Benthic Monitoring is the study of the critters that live on the bottom of the stream. Their health determines the health of the stream. Their numbers and diversity also help determine the degree of health if a stream.
Benthic Monitoring is a method of monitoring a stream bed for the bottom dwellers of the stream. A healthy stream will have a large variety of macroinvertabrates which are the "critters" that live on the bottom of the stream amongst the rocks and mud. They are an extremely important part of the river's ecosystem. These "critters" are insects, worms and clams. Over time,
monitoring the amount of these organisms in a stream will give an idea of how healthy the stream is because these little guys can't survive a lot of pollution and chemicals.
When a stream is monitored, the macroinvertabrates are collected and counted, and then a score is given according to the number found. The score is then recorded with a state agency to help monitor the health of the stream.
Why Do Benthic Monitoring?
- Stream Impairment & TMDLs
A Total Maximum Daily Load (TMDL) is a regulatory term in the U.S. Clean Water Act (CWA), describing a value of the maximum amount of a pollutant that a body of water can receive while still meeting water quality standards. Alternatively, TMDL is an allocation of that water pollutant deemed acceptable to the subject receiving waters. TMDLs have been used extensively by the United States Environmental Protection Agency (EPA) and state environmental agencies in implementing the CWA by establishing maximum pollution limits for industrial wastewater dischargers. EPA published regulations in 1992 establishing TMDL procedures. Application of TMDL has broadened significantly in the last decade to include many watershed-scale efforts. This process incorporates both point source and nonpoint source pollutants within a watershed.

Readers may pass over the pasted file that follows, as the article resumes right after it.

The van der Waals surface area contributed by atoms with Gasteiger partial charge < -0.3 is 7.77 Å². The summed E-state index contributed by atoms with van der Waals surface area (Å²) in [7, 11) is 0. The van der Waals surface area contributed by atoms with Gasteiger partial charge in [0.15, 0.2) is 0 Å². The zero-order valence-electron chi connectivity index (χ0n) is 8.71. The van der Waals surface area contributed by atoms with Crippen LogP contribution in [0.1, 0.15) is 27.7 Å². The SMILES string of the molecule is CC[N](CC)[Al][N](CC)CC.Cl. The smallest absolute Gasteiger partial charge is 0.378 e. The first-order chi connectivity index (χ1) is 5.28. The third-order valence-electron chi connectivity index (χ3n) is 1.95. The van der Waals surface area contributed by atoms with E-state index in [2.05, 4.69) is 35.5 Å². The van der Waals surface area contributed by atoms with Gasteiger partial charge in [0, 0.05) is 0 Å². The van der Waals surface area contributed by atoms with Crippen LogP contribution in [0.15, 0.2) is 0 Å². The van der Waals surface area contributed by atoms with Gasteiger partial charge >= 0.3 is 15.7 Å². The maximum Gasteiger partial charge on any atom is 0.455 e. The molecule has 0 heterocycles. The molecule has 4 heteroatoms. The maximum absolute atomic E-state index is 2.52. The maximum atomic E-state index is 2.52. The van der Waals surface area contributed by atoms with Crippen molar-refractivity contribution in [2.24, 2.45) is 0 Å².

Construction sites that do not control the disturbed soils they may be removing for a new building eventually end up in the streams as sediment. The sediment builds up in the stream and puts stress on the survival of the insects. Controls are monitored so that the least amount of sediment as possible is added to the streams. Virginia's DCR has regulations and standards that construction sites have to follow and to minimize the erosion impact on our streams.
When large rains wash mud, oils, pollution in general from our streets and pesticides from our fields it usually goes directly into our streams. Most communities do not send the runoff through a wastewater facility where it could be cleaned before entering the streams so this dirty water is contributing to the pollution and sediments in the streams adding to the impairments of many of VA's streams. Solutions to runoff include: rain gardens, riparian buffers, and better drainage systems, street sweeping, stormwater detention ponds. These solutions effectively reduce the release of pollutants into our streams.
To learn more about Benthic Monitoring and Benthic critters and who they really are check out these sites and documents.
For a quick overview of benthic monitoring, this River.org site is good, and if you are a trout fisherman and are curious about the importance of these insects to the fish Troutnut.com is a great resource for more information. He has given us permission to reference his site and to use some of the bug photos.
Friends of the North Fork has a Benthic Program that needs YOU!
If you are interested in our Benthic Monitoring Program, call for details at 540-459-8550 or email us email@example.com